Police                                               På dansk                                                          Updated:  17 SEP 2013

Danish police had a difficult role during the occupation 1940-45! Till 29 August 1943 there were growing problems in the cooperation between the Danish
government and the German occupation forces. The police was loyal to the government. On the other hand the Germans did not want to be so hard on the Danes that Danes in great numbers started sabotage or took other actions unpleasant for the Germans. The top priority was to keep Denmark as a quiet country which supplied agricultural products without particular problems, so that the number of German soldiers in Denmark could be as low as possible.

On 12 September 1941 HAM AE300 crashed near Hostrup not far from Vejle. One airman was hard to find. When Philson was found after a great effort from Danish
police and the German Wehrmacht, he was invited by Danish police to a dinner at Daugaard Inn before he was taken to
German POW-Camps!

Webster had got about 300 km from the south of Jutland to Helsingør before he was arrested by Danish police on 20 October 1942. He was handed over to the
German Military Intelligence, which sent a copy of the interrogation report to the Danish Ministry of Justice. He might have become an actor!

Some policemen helped airmen. In May 1943 Donald V. Smith had new identity papers from Danish police officers, see First Airman to Sweden.

On 29 August 1943 the Germans took control over Denmark, as the Danish government did not want to impose death penalty on Danish saboteurs!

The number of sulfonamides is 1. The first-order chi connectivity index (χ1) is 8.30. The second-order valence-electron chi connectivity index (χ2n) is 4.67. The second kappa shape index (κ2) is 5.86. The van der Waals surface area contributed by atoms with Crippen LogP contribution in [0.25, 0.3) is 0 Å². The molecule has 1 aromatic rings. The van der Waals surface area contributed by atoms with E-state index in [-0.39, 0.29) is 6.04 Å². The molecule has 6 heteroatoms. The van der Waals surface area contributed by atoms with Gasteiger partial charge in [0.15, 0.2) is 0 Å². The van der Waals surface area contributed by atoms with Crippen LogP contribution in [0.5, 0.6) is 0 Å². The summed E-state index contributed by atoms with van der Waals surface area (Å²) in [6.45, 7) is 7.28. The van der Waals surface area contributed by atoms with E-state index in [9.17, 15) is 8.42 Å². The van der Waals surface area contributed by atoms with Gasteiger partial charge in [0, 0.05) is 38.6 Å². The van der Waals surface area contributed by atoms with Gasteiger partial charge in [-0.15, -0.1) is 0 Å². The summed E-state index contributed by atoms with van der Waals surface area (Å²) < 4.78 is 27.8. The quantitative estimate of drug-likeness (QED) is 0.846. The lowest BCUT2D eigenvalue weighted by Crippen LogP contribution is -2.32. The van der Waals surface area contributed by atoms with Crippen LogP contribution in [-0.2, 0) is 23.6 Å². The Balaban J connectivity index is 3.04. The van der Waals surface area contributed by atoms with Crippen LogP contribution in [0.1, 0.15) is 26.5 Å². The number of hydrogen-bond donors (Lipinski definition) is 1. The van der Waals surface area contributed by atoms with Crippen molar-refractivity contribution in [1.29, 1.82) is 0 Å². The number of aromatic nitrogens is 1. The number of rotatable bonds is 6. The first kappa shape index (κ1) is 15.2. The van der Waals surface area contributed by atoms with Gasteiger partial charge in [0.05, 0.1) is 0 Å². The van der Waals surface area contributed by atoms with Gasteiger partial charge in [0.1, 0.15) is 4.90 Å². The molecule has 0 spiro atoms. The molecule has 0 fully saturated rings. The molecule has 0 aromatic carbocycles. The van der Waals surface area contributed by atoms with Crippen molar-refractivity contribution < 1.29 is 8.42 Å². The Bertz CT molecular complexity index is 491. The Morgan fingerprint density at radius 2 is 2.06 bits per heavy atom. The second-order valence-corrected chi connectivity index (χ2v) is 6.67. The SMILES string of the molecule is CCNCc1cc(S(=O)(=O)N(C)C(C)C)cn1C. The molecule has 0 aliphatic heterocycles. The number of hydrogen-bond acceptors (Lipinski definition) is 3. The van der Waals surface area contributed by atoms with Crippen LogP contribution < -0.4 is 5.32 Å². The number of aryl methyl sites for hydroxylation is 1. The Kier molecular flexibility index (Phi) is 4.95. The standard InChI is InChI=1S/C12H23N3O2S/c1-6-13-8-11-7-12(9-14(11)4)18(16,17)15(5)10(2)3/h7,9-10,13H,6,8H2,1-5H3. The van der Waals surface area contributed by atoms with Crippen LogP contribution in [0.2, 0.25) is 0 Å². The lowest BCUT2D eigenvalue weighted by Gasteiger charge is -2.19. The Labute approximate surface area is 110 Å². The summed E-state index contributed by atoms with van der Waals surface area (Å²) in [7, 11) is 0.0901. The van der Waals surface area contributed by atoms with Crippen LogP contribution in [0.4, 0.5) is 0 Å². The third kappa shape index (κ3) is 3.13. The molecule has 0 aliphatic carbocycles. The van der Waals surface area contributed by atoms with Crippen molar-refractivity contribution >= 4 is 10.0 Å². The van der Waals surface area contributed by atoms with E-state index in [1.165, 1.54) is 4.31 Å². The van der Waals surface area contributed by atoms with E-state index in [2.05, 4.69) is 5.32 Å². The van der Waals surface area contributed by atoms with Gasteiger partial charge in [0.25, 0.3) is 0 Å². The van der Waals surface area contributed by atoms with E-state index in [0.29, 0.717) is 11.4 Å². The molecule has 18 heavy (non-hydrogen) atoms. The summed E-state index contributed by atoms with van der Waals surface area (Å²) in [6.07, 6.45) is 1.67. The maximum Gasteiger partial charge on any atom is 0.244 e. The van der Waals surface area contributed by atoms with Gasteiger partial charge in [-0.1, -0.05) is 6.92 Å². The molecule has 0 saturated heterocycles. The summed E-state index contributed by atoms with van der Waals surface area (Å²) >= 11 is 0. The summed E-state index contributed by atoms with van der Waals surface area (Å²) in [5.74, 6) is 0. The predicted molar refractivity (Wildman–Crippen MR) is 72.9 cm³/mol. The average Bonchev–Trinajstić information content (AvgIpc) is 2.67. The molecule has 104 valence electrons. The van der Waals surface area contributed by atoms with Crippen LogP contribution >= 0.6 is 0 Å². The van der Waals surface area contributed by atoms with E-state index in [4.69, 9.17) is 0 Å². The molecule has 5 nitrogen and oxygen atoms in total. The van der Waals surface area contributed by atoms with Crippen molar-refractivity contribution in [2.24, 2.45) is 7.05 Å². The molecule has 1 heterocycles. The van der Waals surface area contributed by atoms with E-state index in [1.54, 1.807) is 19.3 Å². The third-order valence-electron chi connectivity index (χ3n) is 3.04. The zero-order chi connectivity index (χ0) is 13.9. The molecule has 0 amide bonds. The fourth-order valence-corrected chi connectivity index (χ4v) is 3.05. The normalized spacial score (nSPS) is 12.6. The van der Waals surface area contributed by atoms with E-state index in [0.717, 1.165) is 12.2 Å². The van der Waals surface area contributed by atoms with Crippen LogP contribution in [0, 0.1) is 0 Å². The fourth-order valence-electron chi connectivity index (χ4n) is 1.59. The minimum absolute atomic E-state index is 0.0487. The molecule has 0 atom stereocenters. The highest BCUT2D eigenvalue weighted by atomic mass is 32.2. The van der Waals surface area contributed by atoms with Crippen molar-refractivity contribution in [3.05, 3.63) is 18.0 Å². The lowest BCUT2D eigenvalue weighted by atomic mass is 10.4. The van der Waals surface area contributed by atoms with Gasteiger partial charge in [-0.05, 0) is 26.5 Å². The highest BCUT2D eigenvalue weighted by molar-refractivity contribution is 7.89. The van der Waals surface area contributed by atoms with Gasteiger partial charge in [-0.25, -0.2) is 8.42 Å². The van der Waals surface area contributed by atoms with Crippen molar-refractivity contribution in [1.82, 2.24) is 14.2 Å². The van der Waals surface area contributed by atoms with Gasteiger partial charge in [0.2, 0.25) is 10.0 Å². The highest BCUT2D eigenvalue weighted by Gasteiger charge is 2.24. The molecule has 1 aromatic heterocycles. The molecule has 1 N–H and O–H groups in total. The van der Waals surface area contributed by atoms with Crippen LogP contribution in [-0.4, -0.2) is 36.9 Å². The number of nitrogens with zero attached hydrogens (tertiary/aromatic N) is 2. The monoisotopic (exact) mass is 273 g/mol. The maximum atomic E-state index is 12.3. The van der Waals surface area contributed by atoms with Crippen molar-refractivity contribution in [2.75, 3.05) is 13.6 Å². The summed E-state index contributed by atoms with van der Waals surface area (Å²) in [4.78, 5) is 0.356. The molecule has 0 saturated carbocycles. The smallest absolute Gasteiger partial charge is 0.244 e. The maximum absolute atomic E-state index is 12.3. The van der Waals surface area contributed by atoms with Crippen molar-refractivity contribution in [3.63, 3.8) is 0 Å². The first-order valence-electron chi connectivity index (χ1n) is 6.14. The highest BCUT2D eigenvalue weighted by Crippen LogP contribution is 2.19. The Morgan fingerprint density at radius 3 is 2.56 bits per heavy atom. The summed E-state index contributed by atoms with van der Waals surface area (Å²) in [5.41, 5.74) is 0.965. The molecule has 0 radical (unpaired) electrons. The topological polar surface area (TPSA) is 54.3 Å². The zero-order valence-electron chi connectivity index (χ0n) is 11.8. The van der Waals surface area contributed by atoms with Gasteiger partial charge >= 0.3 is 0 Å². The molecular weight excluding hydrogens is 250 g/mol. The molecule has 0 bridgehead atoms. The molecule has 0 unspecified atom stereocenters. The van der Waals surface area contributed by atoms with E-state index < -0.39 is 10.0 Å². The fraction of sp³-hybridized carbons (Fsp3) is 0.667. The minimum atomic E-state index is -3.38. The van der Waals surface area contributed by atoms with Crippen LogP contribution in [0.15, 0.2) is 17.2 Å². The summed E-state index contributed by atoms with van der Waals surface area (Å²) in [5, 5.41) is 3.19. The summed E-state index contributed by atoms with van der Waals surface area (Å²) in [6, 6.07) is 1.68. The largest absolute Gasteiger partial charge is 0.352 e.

However, the police continued their work, now directed by Danish civil servants. There were no ministers, but the ministries carried on.
Most policemen did not want to capture crashed airmen. In a number of cases the police assisted airmen in their escape!

On 19 November 1943 Mecznik was sailed to Sweden. His voyage was planned by Danish police officers in cooperation with their contacts in Sweden.

On 17 April 1944 2 American airmen sailed with  "Svanen" from Bornholm to Sweden. A young policeman and a fisherman carried out the dangerous transport.
On 1 June 1944
Ernst Petersen, Ebbe Hasselholt Jørgensen and others chose to stay in Sweden for the duration of the war. That day they sailed John Whiteman
and 3 other airmen from
B17 42-31619 to Sverige! And then? Read more at Bornholm 1998.

On 21 April 1944 a man near Roskilde called the police, because there were uninvited guests in his nursery. The Danish policemen found out that they were American airmen - and very soon they had Gill and Markowicz taken to Sweden via the resistance movement!

In August 1944 other Danish policemen managed to have 4 airmen sailed across the Sound to Sweden.
In September 1944 2 airmen of
LAN PB436 were helped to Sweden. 2 policemen took them as prisoners across Denmark - see Air crash, escape and rescue.

On 19 September 1944 Danish police was disbanded. See Deportation of Danish police. Of about 10,000 Danish police officers 1,960 were arrested by the Germans
and deported to
Germany! The rest of them went underground and quite a number of them joined the Danish resistance movement. In April 1945 a former policeman,
now a member of the resistance movement, helped
Foster on his way to Sweden.